I know, I know. It’s complicated. But, it works. So. Back to my dilemma. Somehow I realized that whole chapters of Book Lust To Go didn’t make it onto the first two lists. I’m not sure how that happened. It kills me to say my comprehensive reading list is not so comprehensive. How to fix this mess? Right now I am systematically (read=painfully) going through Book Lust To Go‘s index and checking the titles against Twist and Lust To Go. I’m up to ‘M’ and I’m adding titles where necessary (and that’s the part that REALLY kills me). Sometimes I only need to add a title to Twist and not To Go. Not sure what happened there, but whatever. Occasionally, I have been checking LibraryThing to see if I included the missing title in my catalog. Nine times out of ten the title is there, so I’m not going to worry too much about that. The lists I haven’t checked (yet) are the Schedule Calendar and the Chapter list. I’ll cross those bridges later. For now, I have enough titles mapped out that I won’t miss the missing…if that makes sense. Watch – I’ll probably end up reading nothing but books on Hong Kong at the bitter end because that’s one of the chapters I completely missed. Oh well.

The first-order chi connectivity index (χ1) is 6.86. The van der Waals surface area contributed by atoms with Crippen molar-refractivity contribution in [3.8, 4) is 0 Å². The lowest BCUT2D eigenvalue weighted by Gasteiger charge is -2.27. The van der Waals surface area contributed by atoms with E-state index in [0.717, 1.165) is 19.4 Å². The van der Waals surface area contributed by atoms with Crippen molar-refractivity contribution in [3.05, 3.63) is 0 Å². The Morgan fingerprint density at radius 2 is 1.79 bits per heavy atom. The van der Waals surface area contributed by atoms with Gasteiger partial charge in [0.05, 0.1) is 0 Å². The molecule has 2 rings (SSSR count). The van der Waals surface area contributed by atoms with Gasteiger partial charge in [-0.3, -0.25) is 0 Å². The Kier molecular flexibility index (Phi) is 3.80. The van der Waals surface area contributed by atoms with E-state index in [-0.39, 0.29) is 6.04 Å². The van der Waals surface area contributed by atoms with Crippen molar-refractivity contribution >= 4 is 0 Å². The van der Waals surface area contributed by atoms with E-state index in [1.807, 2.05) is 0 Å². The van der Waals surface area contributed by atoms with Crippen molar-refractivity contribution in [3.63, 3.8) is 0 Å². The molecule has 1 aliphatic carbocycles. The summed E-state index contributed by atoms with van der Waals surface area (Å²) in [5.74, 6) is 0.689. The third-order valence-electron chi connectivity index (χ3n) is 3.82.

Strangled Charity

I have a decidedly dumb dilemma. Books. Too many of them. Well, more accurately I have too many uncorrected proofs. Nearly 70 different titles. In the beginning…we’re talking 2006..I was asked to join LibraryThing’s Early Review program. Here’s how it works: ever month LT posts a list of new books to be published and you request one to be reviewed before publication. I have been honored to “win” nearly 70 early publications and I have reviewed them all. Well, let me clarify. I have faithfully reviewed every title I have received. I’m still waiting for two…